Rare Diseases: Kyphoscoliotic Ehlers-Danlos Syndrome
I had the chance to ask 30-year-old Emily, who lives with Kyphoscoliotic Ehlers-Danlos Syndrome some questions about her journey thus far.
Diagnosed at 25 after seeing multiple specialists, physiotherapists, occupational therapists and a finally a geneticist, Emily had four rounds of genetic testing to arrive at her diagnosis. “When I went to my first appointment, they already had the blood test forms out and ready; I remember being so scared.”
Emily shares, “The day I got diagnosed with Kyphoscoliotic EDS, I was very emotional. I was both happy to have a diagnosis and scared about what the future would hold.”
Living with any rare condition brings with it a rollercoaster of emotions, and Emily says, “The hardest part is not knowing how I will be feeling each day, or from morning to afternoon.” She reports that she has found friends online who have similar symptoms and she receives valuable support from them. She has had the chance to use her life experiences with kEDS to help others on the journey.
For anyone going through the process of diagnosis of Kyphoscoliotic EDS, Emily shares a message with you: “Don’t give up; keep fighting, no matter how hard it gets. You know your body the best.” She also adds, “hold on tight, the medical merry-go-round rarely stops, but don’t always take what the first doctor says as gospel; fight for your rights, and seek a second opinion if you think something is not right.”
If you or someone you know is going through the process of diagnosis or are newly diagnosed, please reach out for support. At Hypermobility Connect, we welcome people living with all hypermobility-related conditions. You can join our closed Facebook Group, like our Page, and follow us on Instagram & Pinterest.
According to the Genetic and Rare Diseases Information Center, “the signs and symptoms of kyphoscoliotic EDS vary but may include:
- Hyperextensible skin that is fragile and bruises easily
- Joint hypermobility that leads to frequent dislocations and subluxations (partial dislocations)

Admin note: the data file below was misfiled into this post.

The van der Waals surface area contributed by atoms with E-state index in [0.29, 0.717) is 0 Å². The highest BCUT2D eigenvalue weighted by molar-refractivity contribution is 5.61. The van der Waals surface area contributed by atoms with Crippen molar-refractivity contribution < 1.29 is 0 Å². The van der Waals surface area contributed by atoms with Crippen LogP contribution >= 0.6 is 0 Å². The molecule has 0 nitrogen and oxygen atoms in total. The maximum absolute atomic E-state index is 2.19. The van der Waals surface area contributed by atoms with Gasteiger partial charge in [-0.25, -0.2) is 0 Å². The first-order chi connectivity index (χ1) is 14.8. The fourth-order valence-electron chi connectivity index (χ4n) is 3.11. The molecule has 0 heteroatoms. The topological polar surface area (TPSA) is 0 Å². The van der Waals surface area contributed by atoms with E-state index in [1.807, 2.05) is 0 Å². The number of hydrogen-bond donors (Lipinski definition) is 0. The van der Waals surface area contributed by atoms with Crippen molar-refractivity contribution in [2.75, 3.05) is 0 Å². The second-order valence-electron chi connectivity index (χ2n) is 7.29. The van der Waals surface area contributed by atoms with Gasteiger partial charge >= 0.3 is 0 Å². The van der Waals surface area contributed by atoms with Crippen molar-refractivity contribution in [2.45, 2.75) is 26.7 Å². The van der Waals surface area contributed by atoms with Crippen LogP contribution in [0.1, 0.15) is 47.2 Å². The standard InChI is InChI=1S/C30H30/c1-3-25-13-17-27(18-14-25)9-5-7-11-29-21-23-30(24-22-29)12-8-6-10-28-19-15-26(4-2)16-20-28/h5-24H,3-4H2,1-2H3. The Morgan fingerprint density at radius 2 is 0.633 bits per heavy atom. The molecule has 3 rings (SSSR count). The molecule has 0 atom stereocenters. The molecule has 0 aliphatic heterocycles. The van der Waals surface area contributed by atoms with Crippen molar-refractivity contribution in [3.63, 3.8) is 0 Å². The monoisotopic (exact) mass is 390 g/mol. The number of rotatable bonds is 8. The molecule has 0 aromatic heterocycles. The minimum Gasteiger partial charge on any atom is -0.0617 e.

- Severe hypotonia at birth
- Progressive kyphoscoliosis (kyphosis and scoliosis), present at birth or within the first year of life
- Scleral fragility
- Abnormal wound healing
- “Marfanoid habitus” which is characterized by long, slender fingers (arachnodactyly); unusually long limbs; and a sunken chest (pectus excavatum) or protruding chest (pectus carinatum)
- Fragile arteries that are prone to rupture
- Delayed motor development
- Unusually small corneas
- Osteopenia (low bone density)
- Congenital clubfoot
- Cardiovascular abnormalities such as mitral valve prolapse or aortic root dilatation (enlargement of the blood vessel that distributes blood from the heart to the rest of the body)”
Kyphoscoliotic Ehlers-Danlos Syndrome (EDS) is caused by changes in the PLOD1 gene, and, rarely, in the FKBP14 gene. Kyphoscoliotic Ehlers-Danlos syndrome is inherited in an autosomal recessive manner. This means that to be affected, a person must have a mutation in both copies of the responsible gene in each cell. The parents of an affected person usually each carry one mutated copy of the gene and are referred to as carriers (GARD, 2017).
Michelle is a Senior Occupational Therapist working solely with adults with hypermobility and related conditions. Michelle is the owner of Hypermobility Connect, an online platform for people with hypermobility to connect with resources, health professionals & each other. Michelle practices OT in her private practice and provides education to health professionals relating to hypermobility conditions.